Malaysian gallery preserves art collection for 1,000 years in an Arctic vault

  • Arts
  • Wednesday, 13 Oct 2021

Artemis Art has deposited a series of Malaysian and regional artworks at the Arctic World Archive (AWA), which is located 300m inside a decommissioned coal mine in Svalbard, Norway. Photo: Piql AS

It might be hard to imagine what the world will be like in a thousand years, but here’s something we do know now: a number of artworks from the private collection of Artemis Art’s co-founders S. Jamal Al-Idrus and U.C. Loh will be safe and sound in a repository in Svalbard, Norway.

Artemis Art has signed up to be a part of the Arctic World Archive (AWA), a safe repository for world memory and collections.

It is located 300m inside a decommissioned coal mine, and designed to withstand natural and man-made disasters.

Data here is stored on long-term archival technology developed by Norwegian-based digital storage company Piql AS. It can withstand extreme electromagnetic exposure and can last for centuries with guaranteed future accessibility.

If the reading technology is no longer available, the data can be extracted manually with a camera, a light source and a computer.

“It is all about the preservation and security of valuable or irreplaceable information. Adding context to valuable, it refers to an event of loss which has an effect of severe consequence – individual, organisation, country alike. AWA is the final step in ensuring the security and safekeeping of our digital data.

“The criterion is simple: memories, objects or information which is deemed irreplaceable can, and should, be stored on piqlFilm (a 35mm, ultra-high resolution nano-film) and deposited into AWA,” says Jamal.

Data preservation

Representing the first Malaysian contribution, this deposit from Artemis Art celebrates South-East Asian art culture as seen through the eyes of emerging artists. The selection of works from Jamal and Loh’s collection includes regional works from Ajim Juxta, Michael Chuah and Umibaizurah Mahir from Malaysia; Erica Hestu Wahyuni and Gabriel Aries Setiadi from Indonesia; Charlie Co and Yeokaa from Philippines right to Chihiro Nakahara from Japan and Li Wei and Liu Zhiyin from China.

Ajim Juxta's 'Penghuni Distopia Tugu' (ink and coffee on paper, 2015), a work from the Artemis Art collection that has been deposited in the AWA. Photo: Artemis ArtAjim Juxta's 'Penghuni Distopia Tugu' (ink and coffee on paper, 2015), a work from the Artemis Art collection that has been deposited in the AWA. Photo: Artemis Art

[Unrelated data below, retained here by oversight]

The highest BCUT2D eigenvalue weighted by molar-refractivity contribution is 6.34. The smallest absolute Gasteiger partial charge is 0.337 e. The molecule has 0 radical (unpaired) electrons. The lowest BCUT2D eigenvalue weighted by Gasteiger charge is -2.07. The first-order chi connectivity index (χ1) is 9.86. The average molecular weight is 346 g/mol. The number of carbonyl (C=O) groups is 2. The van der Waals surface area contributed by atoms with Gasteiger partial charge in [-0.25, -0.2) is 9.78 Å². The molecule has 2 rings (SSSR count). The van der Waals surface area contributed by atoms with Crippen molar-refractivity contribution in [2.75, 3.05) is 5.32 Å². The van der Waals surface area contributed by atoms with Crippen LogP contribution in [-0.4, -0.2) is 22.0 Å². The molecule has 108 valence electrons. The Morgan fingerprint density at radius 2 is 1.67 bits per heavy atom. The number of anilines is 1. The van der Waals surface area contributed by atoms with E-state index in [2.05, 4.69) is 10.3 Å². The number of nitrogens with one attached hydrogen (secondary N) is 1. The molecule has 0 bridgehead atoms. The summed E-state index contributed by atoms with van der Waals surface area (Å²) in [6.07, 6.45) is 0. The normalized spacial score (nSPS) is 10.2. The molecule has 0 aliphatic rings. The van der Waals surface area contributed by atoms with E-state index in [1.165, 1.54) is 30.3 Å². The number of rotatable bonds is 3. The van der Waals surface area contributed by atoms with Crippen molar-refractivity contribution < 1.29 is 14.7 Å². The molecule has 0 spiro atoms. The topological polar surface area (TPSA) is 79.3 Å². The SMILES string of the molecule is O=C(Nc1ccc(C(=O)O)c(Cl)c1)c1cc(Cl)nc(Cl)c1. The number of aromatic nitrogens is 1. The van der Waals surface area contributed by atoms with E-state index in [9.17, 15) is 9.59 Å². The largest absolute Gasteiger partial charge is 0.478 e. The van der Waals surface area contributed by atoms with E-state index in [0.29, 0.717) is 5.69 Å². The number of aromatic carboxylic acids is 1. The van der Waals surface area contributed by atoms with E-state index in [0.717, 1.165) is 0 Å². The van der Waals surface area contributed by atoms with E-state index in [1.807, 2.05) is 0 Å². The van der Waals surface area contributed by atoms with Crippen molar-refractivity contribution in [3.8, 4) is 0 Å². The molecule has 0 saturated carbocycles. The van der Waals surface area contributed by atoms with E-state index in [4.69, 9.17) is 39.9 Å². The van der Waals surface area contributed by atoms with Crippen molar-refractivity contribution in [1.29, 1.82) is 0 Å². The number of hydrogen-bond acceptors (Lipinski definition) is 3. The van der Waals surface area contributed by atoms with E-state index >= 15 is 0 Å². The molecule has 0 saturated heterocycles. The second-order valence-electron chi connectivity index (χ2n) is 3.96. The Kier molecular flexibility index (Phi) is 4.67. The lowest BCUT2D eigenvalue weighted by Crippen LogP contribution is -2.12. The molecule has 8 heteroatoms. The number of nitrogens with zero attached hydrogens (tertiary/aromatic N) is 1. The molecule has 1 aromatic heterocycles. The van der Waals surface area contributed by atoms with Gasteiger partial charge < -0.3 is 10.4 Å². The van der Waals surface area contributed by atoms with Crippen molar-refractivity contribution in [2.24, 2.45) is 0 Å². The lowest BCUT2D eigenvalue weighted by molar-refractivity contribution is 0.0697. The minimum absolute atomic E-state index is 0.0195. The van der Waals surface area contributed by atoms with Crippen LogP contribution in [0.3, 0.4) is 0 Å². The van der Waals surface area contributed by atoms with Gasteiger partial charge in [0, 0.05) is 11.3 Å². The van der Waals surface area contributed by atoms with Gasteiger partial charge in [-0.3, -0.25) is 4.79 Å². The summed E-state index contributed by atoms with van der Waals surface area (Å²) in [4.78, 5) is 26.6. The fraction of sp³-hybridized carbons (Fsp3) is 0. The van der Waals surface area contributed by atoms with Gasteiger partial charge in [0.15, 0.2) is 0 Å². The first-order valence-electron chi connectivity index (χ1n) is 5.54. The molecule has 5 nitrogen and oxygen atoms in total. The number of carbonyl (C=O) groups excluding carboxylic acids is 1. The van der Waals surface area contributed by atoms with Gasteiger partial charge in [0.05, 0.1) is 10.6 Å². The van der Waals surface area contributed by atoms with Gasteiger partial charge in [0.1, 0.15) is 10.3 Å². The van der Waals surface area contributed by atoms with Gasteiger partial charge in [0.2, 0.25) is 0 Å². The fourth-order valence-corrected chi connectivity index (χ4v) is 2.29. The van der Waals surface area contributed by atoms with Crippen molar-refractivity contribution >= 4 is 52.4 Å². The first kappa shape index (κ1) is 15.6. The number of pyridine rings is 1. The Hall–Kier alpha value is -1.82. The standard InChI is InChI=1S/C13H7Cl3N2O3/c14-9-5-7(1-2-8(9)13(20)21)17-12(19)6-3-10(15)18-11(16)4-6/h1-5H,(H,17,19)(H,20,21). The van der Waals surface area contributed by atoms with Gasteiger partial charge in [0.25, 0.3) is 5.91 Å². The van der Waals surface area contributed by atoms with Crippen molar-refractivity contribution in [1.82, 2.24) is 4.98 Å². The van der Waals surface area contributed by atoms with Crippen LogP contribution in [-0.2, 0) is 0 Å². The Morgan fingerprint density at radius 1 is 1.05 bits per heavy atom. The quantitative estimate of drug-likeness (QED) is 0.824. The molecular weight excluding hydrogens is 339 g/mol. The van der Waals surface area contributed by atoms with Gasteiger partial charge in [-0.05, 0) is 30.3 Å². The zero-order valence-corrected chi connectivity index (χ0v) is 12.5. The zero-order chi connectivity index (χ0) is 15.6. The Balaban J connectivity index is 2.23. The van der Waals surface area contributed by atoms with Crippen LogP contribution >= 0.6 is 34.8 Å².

“This selection covers a broad range of styles, mediums and artist nationalities, reflecting the general nature of our personal collection, as well as what Artemis Art does as a gallery, which is to promote young and emerging artists,” he adds.

These art pieces have been digitised using hi-res photography.

This deposit from Artemis joins a growing repository of digital treasures from around the world, including Edvard Munch’s The Scream, manuscripts from the Vatican Library, scientific breakthroughs, political histories, Github’s open-source code repository, famous films and contemporary cultural treasures.

A digital art collection from US artist Sean Snyder and London’s Natural History Museum’s “Britney” fossil are recent additions to the vault.

In the beginning, depositors included Norwegian heritage institutions, art collectors, historians and business representatives, before many others joined virtually from around the world.

Jamal recalls how this AWA journey started in late 2020, when the Kuala Lumpur gallery was introduced to the principals of Piql Malaysia and discussed ideas on how Piql technology can be applied to the world of art.

“The idea of preserving a digital copy of an art collection together with its provenance was considered given the importance of both items as proof of ownership and authenticity for the art collector.

“Both Artemis Art and Piql Malaysia crafted further services around the idea and subsequently developed a range of provenance archival solutions for private art collectors and institutions to establish a secure and immutable digital repository for their artwork and provenance collection,” elaborates Jamal.

Beyond the gallery space

Is this one of the ways forward in archiving artworks from gallery and private collections?

“As we (Artemis Art and Piql Malaysia) continue to fine-tune our suite of solutions, our hope is to see the collections of private collectors in Malaysia and the region, as well as institutional collections, to be deposited at AWA in the near future,” he says.

Artemis Art has clearly been busy in recent months, following the closure of its physical space at Publika KL in January this year.

Umibaizurah Mahir’s 'New Kids In Town #3-5' (2015-2016) is part of the AWA vault archive. Photo: Artemis Art Umibaizurah Mahir’s 'New Kids In Town #3-5' (2015-2016) is part of the AWA vault archive. Photo: Artemis Art

In 2020, the gallery was closed for around six months in total due to the movement control order and related restrictions.

“Looking back at how 2021 has panned out so far, we think we made the right call to close the physical space. We have kept ourselves busy despite not having a physical gallery. Among them has been working with Piql to develop art provenance archival solutions.

"We also continued what we have been doing in recent years, like collaborations with galleries outside of Malaysia, notably with those in China, the Philippines and Taiwan. This is something we will continue to do moving forward,” says Jamal.

The gallery participated in Art Central Hong Kong in May. Next month (November) will see a collaboration with Richard Koh Fine Art to participate in ART021 Shanghai Contemporary Art Fair.

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